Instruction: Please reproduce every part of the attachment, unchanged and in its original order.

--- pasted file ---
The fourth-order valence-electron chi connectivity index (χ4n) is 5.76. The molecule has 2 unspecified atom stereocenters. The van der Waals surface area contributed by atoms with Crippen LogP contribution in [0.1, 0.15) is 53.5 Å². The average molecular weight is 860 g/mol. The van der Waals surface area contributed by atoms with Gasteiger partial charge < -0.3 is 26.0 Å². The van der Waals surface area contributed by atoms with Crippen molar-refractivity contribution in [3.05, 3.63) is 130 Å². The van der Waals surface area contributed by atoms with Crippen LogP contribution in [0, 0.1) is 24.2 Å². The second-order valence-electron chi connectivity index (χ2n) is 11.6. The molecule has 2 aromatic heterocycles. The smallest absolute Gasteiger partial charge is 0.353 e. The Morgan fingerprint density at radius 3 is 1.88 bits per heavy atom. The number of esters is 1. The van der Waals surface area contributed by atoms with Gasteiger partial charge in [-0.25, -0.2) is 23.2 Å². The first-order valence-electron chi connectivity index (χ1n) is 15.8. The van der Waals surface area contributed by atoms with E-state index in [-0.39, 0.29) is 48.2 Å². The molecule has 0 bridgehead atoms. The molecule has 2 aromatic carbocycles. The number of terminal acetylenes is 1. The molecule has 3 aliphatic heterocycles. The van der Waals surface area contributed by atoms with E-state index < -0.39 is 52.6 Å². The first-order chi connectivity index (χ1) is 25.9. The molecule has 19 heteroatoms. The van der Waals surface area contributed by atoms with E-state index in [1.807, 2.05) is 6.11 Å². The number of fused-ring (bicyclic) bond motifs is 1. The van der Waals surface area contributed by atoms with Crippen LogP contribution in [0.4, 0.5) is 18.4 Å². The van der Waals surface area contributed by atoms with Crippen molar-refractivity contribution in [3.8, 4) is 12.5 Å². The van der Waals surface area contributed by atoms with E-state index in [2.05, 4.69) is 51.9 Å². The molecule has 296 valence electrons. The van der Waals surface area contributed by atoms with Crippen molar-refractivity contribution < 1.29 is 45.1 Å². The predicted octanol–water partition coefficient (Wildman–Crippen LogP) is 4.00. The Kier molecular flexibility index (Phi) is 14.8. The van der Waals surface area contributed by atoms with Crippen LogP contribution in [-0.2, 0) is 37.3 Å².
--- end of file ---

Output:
The fourth-order valence-electron chi connectivity index (χ4n) is 5.76. The molecule has 2 unspecified atom stereocenters. The van der Waals surface area contributed by atoms with Crippen LogP contribution in [0.1, 0.15) is 53.5 Å². The average molecular weight is 860 g/mol. The van der Waals surface area contributed by atoms with Gasteiger partial charge < -0.3 is 26.0 Å². The van der Waals surface area contributed by atoms with Crippen molar-refractivity contribution in [3.05, 3.63) is 130 Å². The van der Waals surface area contributed by atoms with Crippen LogP contribution in [0, 0.1) is 24.2 Å². The second-order valence-electron chi connectivity index (χ2n) is 11.6. The molecule has 2 aromatic heterocycles. The smallest absolute Gasteiger partial charge is 0.353 e. The Morgan fingerprint density at radius 3 is 1.88 bits per heavy atom. The number of esters is 1. The van der Waals surface area contributed by atoms with Gasteiger partial charge in [-0.25, -0.2) is 23.2 Å². The first-order valence-electron chi connectivity index (χ1n) is 15.8. The van der Waals surface area contributed by atoms with E-state index in [-0.39, 0.29) is 48.2 Å². The molecule has 0 bridgehead atoms. The molecule has 2 aromatic carbocycles. The number of terminal acetylenes is 1. The molecule has 3 aliphatic heterocycles. The van der Waals surface area contributed by atoms with E-state index < -0.39 is 52.6 Å². The first-order chi connectivity index (χ1) is 25.9. The molecule has 19 heteroatoms. The van der Waals surface area contributed by atoms with E-state index in [1.807, 2.05) is 6.11 Å². The number of fused-ring (bicyclic) bond motifs is 1. The van der Waals surface area contributed by atoms with Crippen LogP contribution in [0.4, 0.5) is 18.4 Å². The van der Waals surface area contributed by atoms with Crippen molar-refractivity contribution in [3.8, 4) is 12.5 Å². The van der Waals surface area contributed by atoms with E-state index in [2.05, 4.69) is 51.9 Å². The molecule has 296 valence electrons. The van der Waals surface area contributed by atoms with Crippen molar-refractivity contribution < 1.29 is 45.1 Å². The predicted octanol–water partition coefficient (Wildman–Crippen LogP) is 4.00. The Kier molecular flexibility index (Phi) is 14.8. The van der Waals surface area contributed by atoms with Crippen LogP contribution in [-0.2, 0) is 37.3 Å².